BY STAFFORD THOMAS
Great entrepreneurial ideas can come out of the blue. For Itumeleng Phake, founder and owner of Zenzele Fitness, his came while working with wealthy clients at RMB Private Bank. "RMB was looking to upgrade its inhouse gym," says Phake. "It got me thinking about the potential of a business that would relieve corporates of the complexities involved in setting up and operating a gym." He had hit on the makings of a thriving venture. "I realised it was a business that could easily be scaled up," he says. "There is also very little competition in the market." He had the idea but not the considerable financial resources needed to turn it into a reality. Equipment for a single gym runs to as much as R3m.
He turned to the Awethu Project, a private-sector initiative with strong government financial backing. They liked what they heard. Armed with a R5m equity investment from the project and another R3m from other investors, Phake was on the verge of seeing his dream become a reality. "I launched Zenzele Fitness in 2014, four years after I had the original idea," he says. Wisely, he brought on board people with extensive gym experience. They included the former head of operations at Virgin Active SA.
But it was still a hard sell to get going. "It was scary. We were burning cash," says Phake. Determination paid off. Zenzele Fitness won SA Breweries (SAB) as its first client in 2014. Things took off in 2015 and Phake’s belief in the business’s scalability proved spot-on. "We now had something to show people," says the justly proud 35-year-old. "It was overwhelming. We closed a deal almost every month. "We now have annual revenue of R20m and 65 employees."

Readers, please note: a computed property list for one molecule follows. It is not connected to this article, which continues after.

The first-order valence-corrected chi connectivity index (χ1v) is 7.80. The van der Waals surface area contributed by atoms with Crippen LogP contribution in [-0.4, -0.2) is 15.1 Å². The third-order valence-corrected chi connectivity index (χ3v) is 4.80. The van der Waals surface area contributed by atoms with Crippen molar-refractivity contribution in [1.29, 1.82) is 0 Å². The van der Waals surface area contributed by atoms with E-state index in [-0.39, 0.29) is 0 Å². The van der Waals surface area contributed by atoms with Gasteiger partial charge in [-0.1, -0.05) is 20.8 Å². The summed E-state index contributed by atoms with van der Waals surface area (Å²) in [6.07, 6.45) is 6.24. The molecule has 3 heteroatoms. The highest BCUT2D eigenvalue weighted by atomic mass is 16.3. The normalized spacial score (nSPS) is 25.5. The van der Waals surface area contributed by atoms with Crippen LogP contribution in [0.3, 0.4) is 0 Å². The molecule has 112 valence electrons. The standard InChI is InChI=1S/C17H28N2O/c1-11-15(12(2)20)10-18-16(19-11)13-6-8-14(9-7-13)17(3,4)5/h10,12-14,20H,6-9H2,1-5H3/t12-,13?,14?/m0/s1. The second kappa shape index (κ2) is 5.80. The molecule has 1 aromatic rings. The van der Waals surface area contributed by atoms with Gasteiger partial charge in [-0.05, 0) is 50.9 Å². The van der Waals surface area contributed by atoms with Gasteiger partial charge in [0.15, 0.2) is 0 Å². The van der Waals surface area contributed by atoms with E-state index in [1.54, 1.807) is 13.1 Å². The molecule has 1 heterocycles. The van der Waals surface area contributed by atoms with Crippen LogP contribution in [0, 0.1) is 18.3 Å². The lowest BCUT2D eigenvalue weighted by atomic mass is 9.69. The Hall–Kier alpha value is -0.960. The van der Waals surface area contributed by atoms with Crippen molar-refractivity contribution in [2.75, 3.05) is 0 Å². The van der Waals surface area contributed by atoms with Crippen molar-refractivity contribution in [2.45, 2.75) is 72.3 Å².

The client line-up is impressive: Wits University, Hollard, British American Tobacco and Alexander Forbes, each with one gym, and SAB and Barclays Africa with three gyms each. Another gym will be added in January 2018 when a major health insurer comes on board. Determination to succeed has been Phake’s driving force since his schooldays, in Tembisa township on the East Rand. "You either work hard to get out or you are stuck there forever," he says. Four years of studying for a financial and accounting degree through Unisa was tough and at one stage he had three jobs to make ends meet. "I learnt to be independent," he says.
Phake’s determination was recognised in 2016 when he was among 100 people selected to attend a four-month Young African Leaders Initiative (Yali) training programme in the US. Launched by then-president Barack Obama in 2010, Yali aims to invest in the next generation of African leaders. This year Phake finds himself as one of 15 finalists for Business Partners’ entrepreneur of the year award. And he has plans to grow. "My goal is to have up to 100 gyms across SA and to partner with medical aids to offer a holistic fitness and health offering," enthuses Phake. With his determination, there seems little doubt he will get there.
Source: Business Live